Canadian Partnership Against Cancer is an independent organization funded by the federal government to accelerate action on cancer control for all Canadians, says its web site.
HALIFAX—Three provinces in Atlantic Canada are joining forces to measure the distress of cancer patients.
Nova Scotia, Prince Edward Island, and Newfoundland and Labrador have been awarded $1 million over three years from the Canadian Partnership Against Cancer through Health Canada.
Dr. Janice Howes of Cancer Care Nova Scotia says the provinces have similar health delivery services, populations and a greater percentage of adults over the age of 65.
Nova Scotia and Prince Edward Island will build on the Screening for Distress Program, asking patients about their health in four areas: anxiety, depression, fatigue and pain.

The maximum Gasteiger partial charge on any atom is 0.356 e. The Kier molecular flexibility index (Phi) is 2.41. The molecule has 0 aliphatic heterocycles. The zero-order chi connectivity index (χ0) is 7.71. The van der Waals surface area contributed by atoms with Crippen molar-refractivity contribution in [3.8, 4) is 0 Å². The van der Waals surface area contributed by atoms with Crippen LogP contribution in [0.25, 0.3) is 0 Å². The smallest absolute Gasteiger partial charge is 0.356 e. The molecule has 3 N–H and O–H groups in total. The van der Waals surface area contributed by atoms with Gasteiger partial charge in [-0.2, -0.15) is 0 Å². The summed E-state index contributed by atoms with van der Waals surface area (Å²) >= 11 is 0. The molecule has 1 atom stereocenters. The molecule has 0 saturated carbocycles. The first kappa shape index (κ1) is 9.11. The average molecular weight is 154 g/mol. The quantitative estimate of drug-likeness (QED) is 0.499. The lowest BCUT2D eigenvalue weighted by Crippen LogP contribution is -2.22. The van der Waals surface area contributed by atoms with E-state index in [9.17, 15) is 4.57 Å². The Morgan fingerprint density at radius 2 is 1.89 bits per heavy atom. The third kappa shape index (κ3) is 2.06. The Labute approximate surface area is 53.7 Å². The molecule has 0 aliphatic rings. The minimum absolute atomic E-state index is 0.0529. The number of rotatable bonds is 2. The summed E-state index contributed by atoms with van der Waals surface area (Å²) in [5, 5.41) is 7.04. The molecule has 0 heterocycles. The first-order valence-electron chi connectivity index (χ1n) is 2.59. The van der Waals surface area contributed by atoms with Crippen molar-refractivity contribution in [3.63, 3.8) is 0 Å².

The team says it will develop education sessions to help patients deal with concerns, particularly after they have undergone treatment.
Newfoundland and Labrador will develop a distress screening program, which will include tracking whether patients receive the recommended treatment for distress.
The project will focus on the Cape Breton Cancer Centre, the Capital Health Cancer Care Program in Halifax, the Prince Edward Island Cancer Treatment Centre and satellite clinic, and Newfoundland and Labrador's Cancer Care Program.